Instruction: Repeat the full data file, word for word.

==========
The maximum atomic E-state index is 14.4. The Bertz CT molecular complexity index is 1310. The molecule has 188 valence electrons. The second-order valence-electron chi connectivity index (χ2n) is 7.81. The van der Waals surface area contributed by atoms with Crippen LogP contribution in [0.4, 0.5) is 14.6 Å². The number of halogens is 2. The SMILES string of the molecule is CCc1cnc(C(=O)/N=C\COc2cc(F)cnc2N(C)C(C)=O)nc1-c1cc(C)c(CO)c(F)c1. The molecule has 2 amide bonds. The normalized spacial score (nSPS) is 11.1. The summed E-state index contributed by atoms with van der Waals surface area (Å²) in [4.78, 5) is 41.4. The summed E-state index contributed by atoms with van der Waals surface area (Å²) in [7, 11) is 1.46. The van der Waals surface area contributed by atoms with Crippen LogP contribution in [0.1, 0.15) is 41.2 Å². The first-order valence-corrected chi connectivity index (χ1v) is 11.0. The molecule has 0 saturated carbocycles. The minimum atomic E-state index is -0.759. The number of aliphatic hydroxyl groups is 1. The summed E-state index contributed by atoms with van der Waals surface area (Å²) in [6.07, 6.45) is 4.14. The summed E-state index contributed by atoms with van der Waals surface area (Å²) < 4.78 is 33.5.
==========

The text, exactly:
The maximum atomic E-state index is 14.4. The Bertz CT molecular complexity index is 1310. The molecule has 188 valence electrons. The second-order valence-electron chi connectivity index (χ2n) is 7.81. The van der Waals surface area contributed by atoms with Crippen LogP contribution in [0.4, 0.5) is 14.6 Å². The number of halogens is 2. The SMILES string of the molecule is CCc1cnc(C(=O)/N=C\COc2cc(F)cnc2N(C)C(C)=O)nc1-c1cc(C)c(CO)c(F)c1. The molecule has 2 amide bonds. The normalized spacial score (nSPS) is 11.1. The summed E-state index contributed by atoms with van der Waals surface area (Å²) in [4.78, 5) is 41.4. The summed E-state index contributed by atoms with van der Waals surface area (Å²) in [7, 11) is 1.46. The van der Waals surface area contributed by atoms with Crippen LogP contribution in [0.1, 0.15) is 41.2 Å². The first-order valence-corrected chi connectivity index (χ1v) is 11.0. The molecule has 0 saturated carbocycles. The minimum atomic E-state index is -0.759. The number of aliphatic hydroxyl groups is 1. The summed E-state index contributed by atoms with van der Waals surface area (Å²) in [6.07, 6.45) is 4.14. The summed E-state index contributed by atoms with van der Waals surface area (Å²) < 4.78 is 33.5.